It’s time for Mayor Nutter to get his priorities straight and make an honest effort to recover the $472 million owed to the city.  He must take the high road and finally confront the city’s tax cheats instead of balancing the School District budget on the backs of hard working citizens and their children.

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SRC Favors Corporate Community Over True Stakeholders

by Lisa Haver

Philadelphians still have little say in the workings of the School District.  Too often the agenda of the corporate community outweighs the interests of true stakeholders.      

Although the new-look Philadelphia School Reform Commission is making headway into the issues facing city schools, a number of their recent decisions have some Philadelphians wondering whether they are really living up to their self-described “transparency”. 

One troublesome development was the SRC’s signing of the Great Schools Compact at its November 23, 2011 meeting—held the day before Thanksgiving—after offering limited opportunity for public discussion on it.  The millions of dollars in possible grant money attached to the Compact, sponsored by the Bill and Melinda Gates Foundation, come with a number of mandatory provisions which seriously compromise the SRC’s ability to make its own decisions.  These include expansion of the number and size of charter schools, the evaluation and pay of teachers, the closing of neighborhood schools, and the transferring of 50,000 students over the next five years to “high-performing” schools. 

Recently, an eight-member committee was appointed by the SRC to coordinate implementation of the Great Schools Compact. This committee includes representatives from the Mayor’s office, the Pennsylvania Department of Education, the Philadelphia School District, and administrators from three charter schools.  No community members, teachers, parents or students are represented.

There has yet to be a chance for any of the true stakeholders of city public schools to weigh in on the Great Schools Compact, an agreement that will change the landscape of the Philadelphia School District for many years to come.  However, the Philadelphia School Partnership—a newly created organization whose board is top-heavy with investment bankers—has become a major player in advancing the cause of privatization as “reform,” and has managed to place Mark Gleason, PSP’s Executive Director, on the Great Schools Compact committee as a “non-voting” member; Scott Gordon, CEO of Mastery Charter Schools, is also a non-voting member.    

This Great Schools Compact Committee was not elected by the people and is not directly accountable to them.  One wonders how investment bankers and charter school operators have become such heavy hitters in deciding the future of city public schools.  How has the corporate community come to overshadow the district’s true stakeholders? 

Another issue with transparency was the recent restructuring of the School District’s administration.  At the January 16th SRC meeting, not once did any of the SRC members feel compelled to mention to those in attendance that the administration of the school district was about to be completely reconfigured.  That was announced three days later, along with the shocker that they had named Thomas Knudsen, former director of the Philadelphia Gas Works, the District’s new Chief Recovery Officer and interim superintendent with no set limits on his range of powers.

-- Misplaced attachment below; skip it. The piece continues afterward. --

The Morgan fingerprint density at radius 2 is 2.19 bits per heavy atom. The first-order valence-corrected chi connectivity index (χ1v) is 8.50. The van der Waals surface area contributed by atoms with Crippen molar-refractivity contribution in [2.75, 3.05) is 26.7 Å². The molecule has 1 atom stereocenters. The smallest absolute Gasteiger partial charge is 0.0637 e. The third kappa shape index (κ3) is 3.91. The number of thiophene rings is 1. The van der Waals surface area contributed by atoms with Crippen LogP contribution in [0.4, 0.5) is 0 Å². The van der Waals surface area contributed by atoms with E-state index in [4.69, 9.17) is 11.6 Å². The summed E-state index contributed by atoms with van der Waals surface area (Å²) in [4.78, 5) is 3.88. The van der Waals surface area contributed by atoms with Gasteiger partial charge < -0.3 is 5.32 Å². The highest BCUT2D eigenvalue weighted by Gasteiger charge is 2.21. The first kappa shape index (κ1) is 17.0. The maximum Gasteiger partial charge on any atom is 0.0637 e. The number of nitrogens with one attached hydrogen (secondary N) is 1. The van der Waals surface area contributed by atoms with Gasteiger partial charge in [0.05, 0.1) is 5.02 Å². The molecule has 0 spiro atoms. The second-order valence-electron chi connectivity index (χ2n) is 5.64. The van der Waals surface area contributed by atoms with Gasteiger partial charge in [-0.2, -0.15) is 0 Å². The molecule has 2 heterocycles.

Now taxpayers must cough up $25,000 a month to pay yet another businessman to oversee the district.  Now we find out that Mr. Knudsen plans to hire even more costly consultants to straighten-out the financial and administrative mess left by Arlene Ackerman.  Apparently, that’s his prerogative; we were never told what his prerogatives would be.

Unfortunately, it is hard to figure out how and when the public will ever have a chance to weigh in on any of these issues.  Previously, the SRC convened on Wednesdays; official proposals were distributed and discussed at one meeting and voted on the next.  The new SRC now has one formal meeting each month, and they have yet to explain how anyone can view its agenda prior to that day.  How can the public comment on or question proposals they don’t get a chance to see?

It seemed, initially, that one exercise in transparency might be the SRC’s decision to schedule a series of meetings at neighborhood schools where parents and community members could discuss their criteria for finding a permanent superintendent.  A 10-member committee has been designated by the SRC to conduct the search and vote for its choice; no parents, teachers or students have been selected to be part of that body, either. 

The first of these forums, held at Simon Gratz High School last week, was not run by School District personnel but by facilitators from the Penn Project on Civic Engagement.  The gathering of about one hundred people was immediately divided into smaller groups, and a printed list of talking points was given to each to discuss.  No time was allotted for the whole group to ask questions of the four committee members who were present.  Can a meeting with a pre-determined agenda, run by paid facilitators, truly be described as an opportunity for Philadelphians who have a stake in this system to be heard?

When will Philadelphians have a chance to be heard on the critical issues—academics, finances, school safety and climate—which now face our schools?  And why are they being pushed aside to make room for those who largely represent corporate interests?  It seems that the true stakeholders in the Philadelphia School District have neither the money nor the power to get a seat at the table.

Lisa Haver is a retired Philadelphia teacher and education activist.  She can be reached at:  lhaver1039@yahoo.com.